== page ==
Child Custody Modification in Georgia
During a separation and after a divorce or child custody case, it’s often not a surprise that the custodial parent chooses to move away from the area where he or she once shared a home with the noncustodial parent. Most people presume that a custodial parent is allowed to relocate with the child or children. In 2003, the Georgia case Bodne v. Bodne ruled that trial courts will no longer presume that the relocating custodial parent automatically has a right to retain custody of the minor child. The Georgia Supreme Court essentially decided that the trial court must make custodial determinations based on the best interests of the child standard.
If you are a custodial parent and you want to relocate, you must give notice of the move to the noncustodial parent. The noncustodial parent may file a petition for modification of child custody. Whether you are the custodial or noncustodial parent, it is important to seek the assistance of a knowledgeable family law attorney. In some relocation cases, the parties may agree to modify the existing parenting plan. However, in more contested cases, a judge may decide to change who has primary custody of the child or children.
The judge will consider what is in the best interests of the child and the reason for the custodial parent’s move when making a decision on who should have primary custody.
Parents often wonder if the child’s preference of where he or she wants to live is taken into consideration. The answer is yes and no. Georgia Family Law provides that at the age of 14, the child has a right to choose the parent with which he or she wants to live. The judge does not have to agree with the child, but the child’s preference may be a determining factor in the judge’s final decision regarding custody.
If you are a custodial or noncustodial parent who is faced with a relocation/modification of a child custody case, you need to consult with an experienced family law attorney. Stephanie D. Dixon at S. Dixon Law Offices, LLC may be able to help you with your case.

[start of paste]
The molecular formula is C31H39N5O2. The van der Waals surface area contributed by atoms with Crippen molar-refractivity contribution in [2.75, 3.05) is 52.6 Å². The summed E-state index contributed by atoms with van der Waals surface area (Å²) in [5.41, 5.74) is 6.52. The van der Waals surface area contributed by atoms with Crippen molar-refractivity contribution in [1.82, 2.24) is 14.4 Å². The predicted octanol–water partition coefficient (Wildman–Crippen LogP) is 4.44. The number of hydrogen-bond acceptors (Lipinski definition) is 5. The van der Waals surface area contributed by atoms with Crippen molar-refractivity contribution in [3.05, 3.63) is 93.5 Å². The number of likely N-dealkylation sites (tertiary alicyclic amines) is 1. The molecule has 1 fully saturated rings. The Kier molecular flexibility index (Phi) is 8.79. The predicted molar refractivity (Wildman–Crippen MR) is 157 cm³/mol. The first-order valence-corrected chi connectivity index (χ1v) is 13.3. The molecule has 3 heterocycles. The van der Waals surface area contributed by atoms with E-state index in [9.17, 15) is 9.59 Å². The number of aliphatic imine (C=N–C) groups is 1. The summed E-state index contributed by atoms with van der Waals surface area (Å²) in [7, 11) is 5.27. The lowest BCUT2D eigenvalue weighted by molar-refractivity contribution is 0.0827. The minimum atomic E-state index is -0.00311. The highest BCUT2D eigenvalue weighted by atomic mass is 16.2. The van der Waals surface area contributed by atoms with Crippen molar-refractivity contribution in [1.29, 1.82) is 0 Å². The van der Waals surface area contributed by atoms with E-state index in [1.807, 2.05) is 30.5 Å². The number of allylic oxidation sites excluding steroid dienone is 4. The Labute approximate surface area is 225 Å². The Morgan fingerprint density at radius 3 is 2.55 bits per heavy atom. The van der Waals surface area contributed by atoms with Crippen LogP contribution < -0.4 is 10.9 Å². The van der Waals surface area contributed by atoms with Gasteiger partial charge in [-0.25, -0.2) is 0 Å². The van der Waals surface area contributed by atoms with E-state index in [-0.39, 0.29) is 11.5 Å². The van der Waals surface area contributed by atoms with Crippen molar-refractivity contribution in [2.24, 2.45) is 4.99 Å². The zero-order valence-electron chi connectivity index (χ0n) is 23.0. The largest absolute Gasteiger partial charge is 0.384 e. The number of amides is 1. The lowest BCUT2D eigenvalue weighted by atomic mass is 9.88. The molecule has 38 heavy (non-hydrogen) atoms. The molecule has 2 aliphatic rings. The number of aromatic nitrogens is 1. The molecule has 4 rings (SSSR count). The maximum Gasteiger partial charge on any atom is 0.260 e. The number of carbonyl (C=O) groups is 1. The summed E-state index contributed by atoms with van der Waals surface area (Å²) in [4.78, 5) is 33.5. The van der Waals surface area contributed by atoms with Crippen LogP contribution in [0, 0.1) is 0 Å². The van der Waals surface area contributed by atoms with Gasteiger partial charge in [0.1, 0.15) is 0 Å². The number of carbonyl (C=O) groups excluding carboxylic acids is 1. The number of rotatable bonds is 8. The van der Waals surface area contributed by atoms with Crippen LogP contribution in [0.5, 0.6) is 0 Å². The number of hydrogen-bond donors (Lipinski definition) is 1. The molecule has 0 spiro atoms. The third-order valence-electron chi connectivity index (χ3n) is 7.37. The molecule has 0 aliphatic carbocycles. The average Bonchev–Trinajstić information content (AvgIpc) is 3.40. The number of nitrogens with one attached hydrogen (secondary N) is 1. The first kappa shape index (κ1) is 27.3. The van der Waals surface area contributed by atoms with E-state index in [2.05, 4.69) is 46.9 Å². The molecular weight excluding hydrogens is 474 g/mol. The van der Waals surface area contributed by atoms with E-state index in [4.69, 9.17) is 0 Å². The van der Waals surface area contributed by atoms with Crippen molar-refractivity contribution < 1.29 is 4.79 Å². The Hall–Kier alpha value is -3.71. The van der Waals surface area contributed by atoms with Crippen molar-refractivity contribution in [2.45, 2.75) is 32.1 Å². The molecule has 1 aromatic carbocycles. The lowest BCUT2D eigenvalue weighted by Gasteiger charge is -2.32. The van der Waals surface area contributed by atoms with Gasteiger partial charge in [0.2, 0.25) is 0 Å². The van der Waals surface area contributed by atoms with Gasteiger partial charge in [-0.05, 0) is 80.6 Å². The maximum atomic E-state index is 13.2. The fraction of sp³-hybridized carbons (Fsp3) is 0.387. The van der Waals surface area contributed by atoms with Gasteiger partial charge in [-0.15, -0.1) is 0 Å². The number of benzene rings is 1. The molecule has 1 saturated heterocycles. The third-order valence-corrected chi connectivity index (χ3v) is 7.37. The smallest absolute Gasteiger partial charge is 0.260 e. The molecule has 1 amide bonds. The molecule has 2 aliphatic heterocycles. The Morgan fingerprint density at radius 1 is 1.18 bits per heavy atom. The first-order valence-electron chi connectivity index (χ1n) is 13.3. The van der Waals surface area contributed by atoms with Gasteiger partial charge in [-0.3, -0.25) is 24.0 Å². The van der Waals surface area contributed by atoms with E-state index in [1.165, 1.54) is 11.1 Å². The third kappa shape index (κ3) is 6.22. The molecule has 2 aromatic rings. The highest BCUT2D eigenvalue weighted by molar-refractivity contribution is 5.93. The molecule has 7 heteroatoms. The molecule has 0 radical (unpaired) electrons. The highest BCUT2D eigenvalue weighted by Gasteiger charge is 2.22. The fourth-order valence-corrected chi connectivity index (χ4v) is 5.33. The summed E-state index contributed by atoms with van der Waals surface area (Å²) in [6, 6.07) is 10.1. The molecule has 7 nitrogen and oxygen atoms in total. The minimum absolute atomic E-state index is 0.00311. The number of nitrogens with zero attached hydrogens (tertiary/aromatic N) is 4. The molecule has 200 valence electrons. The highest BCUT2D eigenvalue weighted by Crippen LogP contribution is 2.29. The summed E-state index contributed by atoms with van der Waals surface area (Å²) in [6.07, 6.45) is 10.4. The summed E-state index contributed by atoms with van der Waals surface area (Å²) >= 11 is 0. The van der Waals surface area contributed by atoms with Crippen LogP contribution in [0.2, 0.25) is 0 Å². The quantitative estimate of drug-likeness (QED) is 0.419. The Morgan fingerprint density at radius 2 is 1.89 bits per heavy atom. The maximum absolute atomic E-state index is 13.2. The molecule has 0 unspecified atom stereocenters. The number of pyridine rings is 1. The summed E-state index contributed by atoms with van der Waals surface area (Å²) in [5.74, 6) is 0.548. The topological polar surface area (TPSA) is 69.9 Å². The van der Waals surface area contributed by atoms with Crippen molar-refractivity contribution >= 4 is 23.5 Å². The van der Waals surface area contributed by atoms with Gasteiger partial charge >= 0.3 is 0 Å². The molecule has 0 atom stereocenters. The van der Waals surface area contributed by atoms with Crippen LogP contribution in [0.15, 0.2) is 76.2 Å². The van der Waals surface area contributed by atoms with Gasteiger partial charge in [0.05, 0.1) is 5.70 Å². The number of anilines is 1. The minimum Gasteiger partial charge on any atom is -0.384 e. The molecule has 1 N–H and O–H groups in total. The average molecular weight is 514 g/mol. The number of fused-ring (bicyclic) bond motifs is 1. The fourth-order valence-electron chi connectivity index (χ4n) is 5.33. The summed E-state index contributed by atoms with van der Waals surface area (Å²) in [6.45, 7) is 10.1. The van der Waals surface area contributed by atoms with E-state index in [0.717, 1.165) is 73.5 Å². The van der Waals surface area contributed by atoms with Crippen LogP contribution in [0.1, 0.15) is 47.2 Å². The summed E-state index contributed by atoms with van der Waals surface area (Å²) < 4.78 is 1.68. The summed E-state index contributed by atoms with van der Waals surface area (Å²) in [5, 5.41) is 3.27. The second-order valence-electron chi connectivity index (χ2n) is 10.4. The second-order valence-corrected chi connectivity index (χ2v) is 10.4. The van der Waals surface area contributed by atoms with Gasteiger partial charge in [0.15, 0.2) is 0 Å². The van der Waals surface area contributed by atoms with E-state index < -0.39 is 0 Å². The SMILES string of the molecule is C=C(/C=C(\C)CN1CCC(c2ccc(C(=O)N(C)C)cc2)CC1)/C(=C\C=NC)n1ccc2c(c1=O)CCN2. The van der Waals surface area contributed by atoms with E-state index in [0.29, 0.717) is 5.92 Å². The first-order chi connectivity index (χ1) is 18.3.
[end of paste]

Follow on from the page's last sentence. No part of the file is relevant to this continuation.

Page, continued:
After child custody has been initially determined, a court may modify the initial custody order upon a showing that new and material conditions exist which substantially affect the interests and welfare of the child since the rendering of the initial custody decision.
Child Custody Modification is not always a negative situation, sometimes the parents have overcome their initial emotional phase and are now modifying to better manage their situation, or because one parent is moving away due to getting re-married or other circumstances. The first goal is always to protect the welfare of the children.
In order for a court to grant a parent’s application for a change in child custody, there must be a showing that a change in condition or circumstance that substantially affects the welfare of the child involved has occurred. To change a prior child custody award, a court must find that either the original custodian is no longer able or suited to retain custody or that the conditions surrounding the child have changed to the extent that the child’s welfare is affected and the welfare of the child requires a modification of the original award.
After evidence has been submitted that determines that the change in custody is justified, the court may change custody by awarding either parent sole custody or by awarding the parents joint custody, joint legal custody or joint physical custody.
A court may also modify visitation rights in the context of a modification proceeding if the court deems that such a change is necessary. The presiding court may make such a modification to visitation rights on its own motion, without either party making a showing or application for such a modification. Contact us today to book your appointment or to ask us questions about Child Custody Modification.
For Appointments Our Office Hours Are:
Monday – Thursday: 8:30 a.m. – 5:30 p.m.
Friday: 8:30 a.m. – 1:00 p.m.